Newcastle Labour councillor Nick Kemp last night said the decision brought “sad end to a very sad affair”.

He added: “It would seem that there have been significant problems throughout, and now finally the Waygood Gallery face the full blame. I can see no attachment of blame placed at the City Council, which is amazing as they were the project managers.”
http://www.journallive.co.uk/north-e...1634-25858484/
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Old February 18th, 2010, 02:32 PM   #111
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PRIME Minister Gordon Brown today signalled an industrial revolution on the Tyne, with the potential to create thousands of jobs for generations of Geordies.

The PM was in Newcastle to announce a deal that will see the world’s largest wind turbine blades produced on the site of former shipyards.

American firm Clipper Windpower will make the 72m propellers in a factory being built by Shepherd Offshore, in Walker Riverside, in Newcastle’s East End.

The 4,000 square metre facility is the UK’s first offshore wind turbine manufacturing factory and will produce blades for wind farms to be located off our coastline.

An initial wave of 500 jobs will be created when Clipper moves on to the site by the end of the year, with thousands more to follow as the UK continues in its quest to hit strict targets for the amount of energy generated from renewable sources.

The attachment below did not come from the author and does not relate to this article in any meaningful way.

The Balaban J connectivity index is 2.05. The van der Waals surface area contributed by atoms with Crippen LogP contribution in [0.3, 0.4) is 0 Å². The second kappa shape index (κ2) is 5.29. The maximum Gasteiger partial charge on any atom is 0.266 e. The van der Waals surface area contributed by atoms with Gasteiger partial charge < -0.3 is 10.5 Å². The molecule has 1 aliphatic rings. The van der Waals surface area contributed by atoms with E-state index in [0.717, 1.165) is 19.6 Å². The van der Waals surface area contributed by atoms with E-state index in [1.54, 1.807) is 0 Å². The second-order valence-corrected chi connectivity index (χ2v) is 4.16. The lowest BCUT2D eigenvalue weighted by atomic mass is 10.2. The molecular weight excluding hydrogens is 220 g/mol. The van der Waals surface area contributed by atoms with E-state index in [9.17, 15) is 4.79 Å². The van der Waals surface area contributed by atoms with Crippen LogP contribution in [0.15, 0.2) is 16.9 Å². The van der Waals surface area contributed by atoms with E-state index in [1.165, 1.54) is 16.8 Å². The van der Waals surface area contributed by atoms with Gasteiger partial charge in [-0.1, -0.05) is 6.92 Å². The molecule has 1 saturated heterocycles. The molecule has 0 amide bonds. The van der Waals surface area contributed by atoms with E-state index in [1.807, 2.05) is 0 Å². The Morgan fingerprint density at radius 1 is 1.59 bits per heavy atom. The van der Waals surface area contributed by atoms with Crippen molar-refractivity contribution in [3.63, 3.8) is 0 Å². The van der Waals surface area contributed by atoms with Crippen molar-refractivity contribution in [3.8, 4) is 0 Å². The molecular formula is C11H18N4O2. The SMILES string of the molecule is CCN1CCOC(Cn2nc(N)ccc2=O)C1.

Mr Brown, who travelled to Tyneside to make the ground-breaking announcement, told the Chronicle: “This is a great day for the East of Newcastle, the North East as a whole and for the global fight against climate change.

“The essential work of tackling climate change brings with it new ways of doing things, which in turn brings with it new jobs.

“Today’s announcement is clear evidence of new, green industries, being firmly established in the UK.”

He added: “I welcome Clipper’s ground-breaking announcement to build the largest wind turbine blade in the world on the banks of the Tyne.

“The UK is a global leader in offshore wind power and the North East is at the forefront in providing the skills, expertise and enterprise to capitalise on this rapidly expanding market, which has the potential to create thousands of future green jobs.”